Sustainable transport, district energy networks and housing retrofits complement grass-roots activity to underpin Bristol’s status as European Green Capital for 2015
With solar-powered hot air balloons and a new Bio-Bus fuelled by human and household waste, Bristol is going all out to fete its status as European Green Capital for 2015.
Sustainable city-making is in the eye of the beholder. To some it means a compact walkable city, to others green infrastructure or a digitally connected smart city. Angela Brady’s recent book The British Papers collates more than 30 views on the subject from UK practitioners and includes almost as many approaches as there are contributors. So what is a European Green Capital?
Initiated in 2008, with no funding attached, the accolade’s main thrust is knowledge-sharing and inspiring best practice in other cities. The European Commission’s (EC) Green Capital badge is awarded annually to a city with a population of more than 200,000 that can demonstrate a strong environmental track record and ambitious targets for the future. The judging panel rates candidate cities across 12 environmental indicators, ranging from transport to planning and green space. Bristol’s £400 million programme of transport improvements, cycling, electric cars, and bus rapid transit (including £200 million spent on MetroBus, covering three bus routes) particularly impressed the judges.
Bristol had applied twice previously before securing the coveted title. Previous winners include Stockholm, Hamburg and last year, Copenhagen. In a departure from previous cities, Bristol established an independent company, Bristol 2015, to deliver the year’s events by partnering with the city council and Green Capital Partnership, a local umbrella organisation which includes more than 700 private, public and third-sector organisations. Bristol City Council allocated £1.2 million as set-up funding, which helped secure another £7 million from the Department of Energy & Climate Change to support the activities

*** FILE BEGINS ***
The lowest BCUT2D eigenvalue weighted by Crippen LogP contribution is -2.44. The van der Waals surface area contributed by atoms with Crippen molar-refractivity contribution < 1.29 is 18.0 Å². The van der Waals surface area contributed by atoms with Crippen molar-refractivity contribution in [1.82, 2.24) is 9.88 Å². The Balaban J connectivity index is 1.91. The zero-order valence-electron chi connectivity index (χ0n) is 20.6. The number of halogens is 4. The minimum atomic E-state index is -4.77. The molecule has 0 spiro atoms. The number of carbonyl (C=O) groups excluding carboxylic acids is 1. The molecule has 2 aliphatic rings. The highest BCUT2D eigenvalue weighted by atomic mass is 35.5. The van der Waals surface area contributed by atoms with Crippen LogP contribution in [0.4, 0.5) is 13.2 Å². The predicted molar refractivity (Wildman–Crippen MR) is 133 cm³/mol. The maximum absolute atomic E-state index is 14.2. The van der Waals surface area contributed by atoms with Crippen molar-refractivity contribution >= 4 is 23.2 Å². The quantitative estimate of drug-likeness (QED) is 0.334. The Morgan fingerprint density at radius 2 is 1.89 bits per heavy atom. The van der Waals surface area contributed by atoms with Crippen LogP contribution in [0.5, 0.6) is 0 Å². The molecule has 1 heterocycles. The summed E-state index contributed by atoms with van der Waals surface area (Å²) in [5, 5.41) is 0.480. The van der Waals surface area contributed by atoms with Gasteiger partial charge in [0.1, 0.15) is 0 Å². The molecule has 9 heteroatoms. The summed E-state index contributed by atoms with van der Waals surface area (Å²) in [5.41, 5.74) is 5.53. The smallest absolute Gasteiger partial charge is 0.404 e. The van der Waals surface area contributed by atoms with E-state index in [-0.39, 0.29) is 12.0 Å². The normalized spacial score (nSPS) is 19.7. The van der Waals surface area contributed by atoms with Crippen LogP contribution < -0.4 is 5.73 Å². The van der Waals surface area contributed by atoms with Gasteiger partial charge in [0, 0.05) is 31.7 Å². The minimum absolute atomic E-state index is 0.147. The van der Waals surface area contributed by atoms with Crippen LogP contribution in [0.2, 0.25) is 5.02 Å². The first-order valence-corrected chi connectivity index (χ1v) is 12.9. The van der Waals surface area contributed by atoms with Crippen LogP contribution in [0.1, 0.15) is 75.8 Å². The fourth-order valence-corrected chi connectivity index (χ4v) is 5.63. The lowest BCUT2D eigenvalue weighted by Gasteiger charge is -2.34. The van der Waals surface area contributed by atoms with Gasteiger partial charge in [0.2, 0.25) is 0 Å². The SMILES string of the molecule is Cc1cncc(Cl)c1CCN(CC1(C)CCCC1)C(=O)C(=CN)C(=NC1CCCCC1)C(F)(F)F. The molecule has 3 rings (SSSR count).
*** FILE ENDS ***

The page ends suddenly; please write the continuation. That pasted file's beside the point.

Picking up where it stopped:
Bristol 2015’s approach to sustainable city-making tackles five themes: energy, food, nature, resources and transport. Three grant programmes have awarded £1.8 million to city neighbourhoods, community groups and arts and environmental organisations for activities throughout the year, as well as strategic funding for 28 organisations to deliver ‘longlasting environmental outcomes’.
Among these recipients, Bristol’s Architecture Centre has been granted £30,000 which – in partnership with the University of the West of England’s (UWE) Department of Architecture and the Built Environment – will support a year-long City Ideas Studio, launching on May 1. This will tackle the five themes with a programme of exhibitions, workshops and mapping exercises, acting as a catalyst for green action.
‘There are plenty of opportunities to become involved,’ says curator and programme manager Rob Gregory, ‘and we welcome approaches from architects and others who would like to work with us to promote sustainable place-making.’
Bristol’s community groups have long been its real strength in sustainability
Bristol practices Alec French and Ferguson Mann have lined up to support the ideas studio, and Elena Marco, head of architecture at UWE, notes: ‘The vibe is fantastic. We have 500 students who are more engaged than ever with the city and have access to speakers and opportunities usually only available in London.’
Bristol’s green trajectory has been evident in several recent key announcements, though Mark Leach, city council project manager for climate change and sustainability, points out that because built environment projects are many years in the planning, any projects announced or completing now have been in the pipeline and predate the Green Capital designation. The fact that these projects are coming online now just adds to the buzz.
Grant Associates’ public realm landscaping of a 6.6ha site on Bristol’s historic waterfront for developer Crest Nicholson, the final phase of a 15-year masterplan by Cullinan Studio, completed this month. Dramatically planted waterfront walks which make intensive use of SUDS (sustainable urban drainage systems) link to the previously inaccessible harbour, while opening up views of the cathedral and Brunel’s iron steamship, the SS Great Britain.